Jonathan Gitlin

DETROIT, MI—Chevrolet probably deserves more credit than it’s getting for the Bolt electric vehicle.

CEO Mary Barra gave her engineers some targets that had to be met, a move that was reminiscent of the diktats given to Bugatti by Ferdinand Piech—except the goals were range and a price ceiling rather than four digits of horsepower and a lunatic top speed.

The Bolt met Barra’s demands, and in the process Chevy built a fine car, one that’s actually fun to drive.

During the lead-up to and first months since the car’s arrival, Chevy had been more interested in talking about the Bolt’s range or the efficiency of its electric motor.

But that changed when we got word that it was planning a more performance-focused event: would we be interested in autocrossing the Bolt? (Obviously, we were.)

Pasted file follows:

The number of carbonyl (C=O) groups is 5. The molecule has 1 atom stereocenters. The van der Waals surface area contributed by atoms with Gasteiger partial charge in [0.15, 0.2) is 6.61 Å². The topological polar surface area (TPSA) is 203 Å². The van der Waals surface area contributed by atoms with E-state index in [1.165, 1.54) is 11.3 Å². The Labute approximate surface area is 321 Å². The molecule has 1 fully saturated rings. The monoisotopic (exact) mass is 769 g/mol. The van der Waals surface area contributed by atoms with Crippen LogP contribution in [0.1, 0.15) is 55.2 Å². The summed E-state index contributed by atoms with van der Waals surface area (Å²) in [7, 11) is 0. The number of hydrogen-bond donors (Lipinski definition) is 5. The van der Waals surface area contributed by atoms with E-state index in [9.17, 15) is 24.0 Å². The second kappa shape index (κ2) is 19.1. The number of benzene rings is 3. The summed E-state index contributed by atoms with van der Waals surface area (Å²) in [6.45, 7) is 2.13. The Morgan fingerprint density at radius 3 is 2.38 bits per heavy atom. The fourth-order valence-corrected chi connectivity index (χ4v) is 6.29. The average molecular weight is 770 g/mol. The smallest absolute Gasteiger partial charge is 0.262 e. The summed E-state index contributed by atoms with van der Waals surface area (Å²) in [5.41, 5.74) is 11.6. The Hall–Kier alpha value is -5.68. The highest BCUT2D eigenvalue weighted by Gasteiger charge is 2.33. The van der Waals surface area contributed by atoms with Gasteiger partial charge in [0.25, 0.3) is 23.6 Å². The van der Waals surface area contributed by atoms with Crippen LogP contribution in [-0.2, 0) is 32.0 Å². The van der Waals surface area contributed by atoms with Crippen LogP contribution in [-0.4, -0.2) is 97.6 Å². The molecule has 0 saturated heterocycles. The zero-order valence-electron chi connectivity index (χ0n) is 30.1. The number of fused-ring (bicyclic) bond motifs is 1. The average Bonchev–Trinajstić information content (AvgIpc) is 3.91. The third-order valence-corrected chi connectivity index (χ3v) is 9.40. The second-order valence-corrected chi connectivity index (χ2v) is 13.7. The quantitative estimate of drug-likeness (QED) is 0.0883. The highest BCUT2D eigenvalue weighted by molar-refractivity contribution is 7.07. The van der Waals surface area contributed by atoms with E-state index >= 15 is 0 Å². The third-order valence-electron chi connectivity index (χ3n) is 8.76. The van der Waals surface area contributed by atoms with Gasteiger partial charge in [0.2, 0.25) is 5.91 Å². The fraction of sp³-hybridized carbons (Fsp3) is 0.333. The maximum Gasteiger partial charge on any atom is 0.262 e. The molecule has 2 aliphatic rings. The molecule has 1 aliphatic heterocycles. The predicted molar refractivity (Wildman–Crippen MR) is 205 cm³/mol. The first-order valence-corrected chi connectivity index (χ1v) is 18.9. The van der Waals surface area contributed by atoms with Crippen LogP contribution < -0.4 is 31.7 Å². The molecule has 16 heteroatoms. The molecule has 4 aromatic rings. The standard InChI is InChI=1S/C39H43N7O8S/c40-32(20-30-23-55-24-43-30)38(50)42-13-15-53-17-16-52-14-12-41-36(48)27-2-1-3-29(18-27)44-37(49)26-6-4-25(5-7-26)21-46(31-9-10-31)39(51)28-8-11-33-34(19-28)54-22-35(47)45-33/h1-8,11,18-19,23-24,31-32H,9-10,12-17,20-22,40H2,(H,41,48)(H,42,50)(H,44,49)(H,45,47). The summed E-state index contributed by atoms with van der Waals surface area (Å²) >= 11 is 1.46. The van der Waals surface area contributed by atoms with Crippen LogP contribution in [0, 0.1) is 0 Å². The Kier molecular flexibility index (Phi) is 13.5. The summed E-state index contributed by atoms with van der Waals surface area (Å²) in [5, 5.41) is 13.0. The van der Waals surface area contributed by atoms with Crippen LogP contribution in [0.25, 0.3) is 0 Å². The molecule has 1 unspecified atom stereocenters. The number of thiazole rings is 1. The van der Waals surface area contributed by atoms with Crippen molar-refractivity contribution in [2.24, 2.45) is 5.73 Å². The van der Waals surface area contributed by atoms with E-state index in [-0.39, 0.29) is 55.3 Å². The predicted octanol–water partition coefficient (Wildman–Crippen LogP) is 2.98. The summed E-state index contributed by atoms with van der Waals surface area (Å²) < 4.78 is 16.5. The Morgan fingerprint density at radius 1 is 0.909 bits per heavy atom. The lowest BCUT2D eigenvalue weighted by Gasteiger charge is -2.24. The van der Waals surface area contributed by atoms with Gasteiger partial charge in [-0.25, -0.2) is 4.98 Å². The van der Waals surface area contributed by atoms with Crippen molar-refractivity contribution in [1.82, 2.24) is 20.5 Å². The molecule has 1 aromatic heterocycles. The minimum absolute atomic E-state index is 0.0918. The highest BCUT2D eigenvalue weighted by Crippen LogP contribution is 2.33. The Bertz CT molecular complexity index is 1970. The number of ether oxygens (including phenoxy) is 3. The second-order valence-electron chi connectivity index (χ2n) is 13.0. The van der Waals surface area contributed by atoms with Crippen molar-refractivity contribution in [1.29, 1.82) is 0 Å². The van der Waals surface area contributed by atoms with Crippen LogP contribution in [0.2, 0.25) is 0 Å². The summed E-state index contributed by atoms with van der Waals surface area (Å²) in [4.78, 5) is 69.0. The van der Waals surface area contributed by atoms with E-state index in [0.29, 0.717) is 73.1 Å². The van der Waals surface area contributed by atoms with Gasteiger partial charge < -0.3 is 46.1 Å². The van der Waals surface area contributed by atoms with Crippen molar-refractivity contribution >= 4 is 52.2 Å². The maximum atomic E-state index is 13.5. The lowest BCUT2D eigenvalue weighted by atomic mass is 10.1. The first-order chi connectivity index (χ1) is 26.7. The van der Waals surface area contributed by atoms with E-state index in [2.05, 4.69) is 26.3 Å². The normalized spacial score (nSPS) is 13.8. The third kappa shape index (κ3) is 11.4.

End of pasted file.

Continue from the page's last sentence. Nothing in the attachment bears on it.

The setup
I’m a complete novice to autocrossing, so I won’t attempt to explain it in too much depth.

A course is laid out upon a suitably sized piece of tarmac: tight and demanding turns mapped out in little orange cones.

Any straights are short enough to keep top speeds low, but the throttle is still pinned to the floor as often as possible. Your time starts when you pass the first timing light and finishes when you reach the second.
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